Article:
Thirty responders from French-speaking African countries were trained on protection against chemical weapons during a course held from 27 February to 3 March in Rabat, Morocco. The course was co-organised by the Organisation for the Prohibition of Chemical Weapons (OPCW) and the Government of the Kingdom of Morocco.
Participants received training on protection, detection, identification and decontamination procedures of chemical weapons and toxic industrial chemicals. The course is a capacity-building initiative within the framework of Article X of the Chemical Weapons Convention to support OPCW Member States in the region, and to strengthen their capacity in responding to incidents involving chemical warfare agents and toxic industrial chemicals.
The course was designed for both civilian and military first chemical emergency responders, including civil defence, fire/rescue departments, police, military CBRN defence units, professionals dealing with hazardous materials, medical responders.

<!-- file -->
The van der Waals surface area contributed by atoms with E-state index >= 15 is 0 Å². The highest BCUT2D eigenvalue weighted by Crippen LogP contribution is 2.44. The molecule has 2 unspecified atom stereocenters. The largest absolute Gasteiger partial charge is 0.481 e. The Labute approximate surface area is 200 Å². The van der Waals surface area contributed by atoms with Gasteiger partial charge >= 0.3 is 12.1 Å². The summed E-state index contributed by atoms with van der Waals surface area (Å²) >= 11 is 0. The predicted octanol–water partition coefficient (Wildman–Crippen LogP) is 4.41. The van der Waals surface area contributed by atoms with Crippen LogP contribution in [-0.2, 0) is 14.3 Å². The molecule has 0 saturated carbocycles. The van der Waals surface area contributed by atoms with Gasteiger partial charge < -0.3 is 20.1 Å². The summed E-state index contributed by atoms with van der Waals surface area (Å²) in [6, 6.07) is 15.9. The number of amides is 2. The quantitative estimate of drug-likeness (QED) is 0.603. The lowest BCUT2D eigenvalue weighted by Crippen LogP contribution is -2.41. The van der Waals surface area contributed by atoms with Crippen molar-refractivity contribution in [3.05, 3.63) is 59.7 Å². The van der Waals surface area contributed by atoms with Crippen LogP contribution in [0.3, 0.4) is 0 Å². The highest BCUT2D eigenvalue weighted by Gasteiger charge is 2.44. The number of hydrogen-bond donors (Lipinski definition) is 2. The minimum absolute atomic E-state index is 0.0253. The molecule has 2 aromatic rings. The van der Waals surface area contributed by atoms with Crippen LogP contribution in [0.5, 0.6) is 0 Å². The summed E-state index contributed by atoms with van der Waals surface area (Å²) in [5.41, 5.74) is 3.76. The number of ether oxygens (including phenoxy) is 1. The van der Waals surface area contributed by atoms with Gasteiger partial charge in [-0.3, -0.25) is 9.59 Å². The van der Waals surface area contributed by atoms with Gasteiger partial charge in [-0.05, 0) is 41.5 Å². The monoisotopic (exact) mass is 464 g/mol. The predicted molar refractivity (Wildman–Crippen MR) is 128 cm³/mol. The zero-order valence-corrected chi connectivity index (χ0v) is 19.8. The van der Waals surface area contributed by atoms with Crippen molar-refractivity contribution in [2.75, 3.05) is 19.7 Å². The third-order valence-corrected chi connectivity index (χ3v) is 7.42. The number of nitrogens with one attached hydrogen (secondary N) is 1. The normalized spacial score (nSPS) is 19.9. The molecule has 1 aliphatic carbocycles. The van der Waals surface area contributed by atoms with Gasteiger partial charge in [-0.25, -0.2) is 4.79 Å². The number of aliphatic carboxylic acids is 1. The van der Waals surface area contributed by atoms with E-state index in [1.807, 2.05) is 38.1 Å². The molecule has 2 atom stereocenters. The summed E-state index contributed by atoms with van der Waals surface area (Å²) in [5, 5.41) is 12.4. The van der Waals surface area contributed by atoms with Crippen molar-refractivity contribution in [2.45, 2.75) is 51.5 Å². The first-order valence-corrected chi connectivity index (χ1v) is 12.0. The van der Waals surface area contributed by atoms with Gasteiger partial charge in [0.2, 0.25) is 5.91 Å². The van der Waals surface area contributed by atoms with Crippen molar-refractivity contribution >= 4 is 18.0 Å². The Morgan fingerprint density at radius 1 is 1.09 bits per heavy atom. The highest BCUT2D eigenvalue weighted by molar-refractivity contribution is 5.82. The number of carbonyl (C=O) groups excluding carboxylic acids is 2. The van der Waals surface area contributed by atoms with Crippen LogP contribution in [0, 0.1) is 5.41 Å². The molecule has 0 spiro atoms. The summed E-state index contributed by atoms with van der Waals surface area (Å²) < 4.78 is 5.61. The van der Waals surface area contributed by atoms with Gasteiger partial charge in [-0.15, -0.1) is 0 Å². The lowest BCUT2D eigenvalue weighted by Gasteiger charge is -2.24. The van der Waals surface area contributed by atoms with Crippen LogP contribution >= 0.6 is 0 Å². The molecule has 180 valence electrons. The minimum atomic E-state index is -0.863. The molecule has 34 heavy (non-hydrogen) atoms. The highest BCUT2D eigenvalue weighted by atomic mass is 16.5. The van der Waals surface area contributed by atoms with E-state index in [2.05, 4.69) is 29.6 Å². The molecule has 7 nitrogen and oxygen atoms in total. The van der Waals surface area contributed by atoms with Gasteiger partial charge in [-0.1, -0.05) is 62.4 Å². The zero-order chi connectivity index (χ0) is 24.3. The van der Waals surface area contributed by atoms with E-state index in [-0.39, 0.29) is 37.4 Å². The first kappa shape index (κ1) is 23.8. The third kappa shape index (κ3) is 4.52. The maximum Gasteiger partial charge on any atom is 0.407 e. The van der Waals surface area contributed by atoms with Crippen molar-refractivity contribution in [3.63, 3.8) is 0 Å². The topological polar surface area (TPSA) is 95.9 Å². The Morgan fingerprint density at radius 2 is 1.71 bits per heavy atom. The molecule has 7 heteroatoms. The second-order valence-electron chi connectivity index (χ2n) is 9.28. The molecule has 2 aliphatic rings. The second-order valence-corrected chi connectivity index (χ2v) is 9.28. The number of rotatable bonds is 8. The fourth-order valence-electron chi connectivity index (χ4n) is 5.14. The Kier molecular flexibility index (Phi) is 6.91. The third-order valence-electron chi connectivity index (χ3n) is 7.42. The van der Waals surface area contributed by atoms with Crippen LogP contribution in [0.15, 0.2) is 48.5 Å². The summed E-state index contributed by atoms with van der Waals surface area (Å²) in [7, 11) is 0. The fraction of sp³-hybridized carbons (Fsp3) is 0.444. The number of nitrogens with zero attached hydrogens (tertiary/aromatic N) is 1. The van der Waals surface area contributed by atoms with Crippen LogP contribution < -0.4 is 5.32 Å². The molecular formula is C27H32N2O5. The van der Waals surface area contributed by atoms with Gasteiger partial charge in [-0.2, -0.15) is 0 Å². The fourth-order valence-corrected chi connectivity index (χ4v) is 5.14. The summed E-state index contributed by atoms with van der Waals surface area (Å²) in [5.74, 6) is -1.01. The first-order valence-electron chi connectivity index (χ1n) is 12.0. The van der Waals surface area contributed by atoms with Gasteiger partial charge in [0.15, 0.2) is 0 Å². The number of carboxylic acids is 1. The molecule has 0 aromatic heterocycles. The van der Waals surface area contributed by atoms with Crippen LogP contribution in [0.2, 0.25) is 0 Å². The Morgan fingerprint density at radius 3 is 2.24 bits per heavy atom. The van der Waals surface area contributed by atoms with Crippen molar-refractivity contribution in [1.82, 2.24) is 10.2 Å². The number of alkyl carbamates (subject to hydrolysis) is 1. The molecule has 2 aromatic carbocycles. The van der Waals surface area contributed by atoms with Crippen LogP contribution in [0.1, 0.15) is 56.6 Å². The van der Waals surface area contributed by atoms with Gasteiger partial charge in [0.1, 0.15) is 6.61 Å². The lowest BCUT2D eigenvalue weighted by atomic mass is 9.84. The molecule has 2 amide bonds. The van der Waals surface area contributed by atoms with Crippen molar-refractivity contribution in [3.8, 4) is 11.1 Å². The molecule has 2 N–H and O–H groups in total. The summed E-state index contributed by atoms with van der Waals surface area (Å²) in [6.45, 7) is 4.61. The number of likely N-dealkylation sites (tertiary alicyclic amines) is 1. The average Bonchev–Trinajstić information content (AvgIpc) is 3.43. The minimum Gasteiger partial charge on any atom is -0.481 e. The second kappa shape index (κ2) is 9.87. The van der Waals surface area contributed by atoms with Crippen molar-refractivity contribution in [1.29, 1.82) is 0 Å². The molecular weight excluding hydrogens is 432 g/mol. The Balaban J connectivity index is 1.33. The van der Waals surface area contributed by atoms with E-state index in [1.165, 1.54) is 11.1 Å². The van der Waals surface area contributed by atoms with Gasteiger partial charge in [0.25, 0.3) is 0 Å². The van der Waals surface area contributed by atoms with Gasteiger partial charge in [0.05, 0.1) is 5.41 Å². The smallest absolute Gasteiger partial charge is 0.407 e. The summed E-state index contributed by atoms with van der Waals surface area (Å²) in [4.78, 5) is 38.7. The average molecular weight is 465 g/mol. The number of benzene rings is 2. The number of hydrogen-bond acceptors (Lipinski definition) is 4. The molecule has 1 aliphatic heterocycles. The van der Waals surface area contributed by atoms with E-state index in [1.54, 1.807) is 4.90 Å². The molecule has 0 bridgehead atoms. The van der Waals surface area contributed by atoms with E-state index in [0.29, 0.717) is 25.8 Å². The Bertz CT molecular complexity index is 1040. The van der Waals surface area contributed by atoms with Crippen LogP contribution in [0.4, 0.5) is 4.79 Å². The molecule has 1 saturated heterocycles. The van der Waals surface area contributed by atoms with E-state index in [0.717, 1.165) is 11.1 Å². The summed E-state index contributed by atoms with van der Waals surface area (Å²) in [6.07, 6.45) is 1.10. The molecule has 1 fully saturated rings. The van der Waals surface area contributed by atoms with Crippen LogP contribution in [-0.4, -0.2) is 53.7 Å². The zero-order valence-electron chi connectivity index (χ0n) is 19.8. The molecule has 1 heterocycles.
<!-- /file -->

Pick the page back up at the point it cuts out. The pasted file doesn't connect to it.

The course was attended by 30 participants from seven OPCW Member States: Burkina Faso, Cameroon, Cote d’Ivoire, Mauritania, Morocco, Sudan and Togo.
As the implementing body for the Chemical Weapons Convention, the OPCW, with its 193 Member States, oversees the global endeavour to permanently eliminate chemical weapons. Since the Convention’s entry into force in 1997, it is the most successful disarmament treaty eliminating an entire class of weapons of mass destruction.
Over 99% of all declared chemical weapon stockpiles have been destroyed under OPCW verification. For its extensive efforts in eliminating chemical weapons, the OPCW received the 2013 Nobel Peace Prize.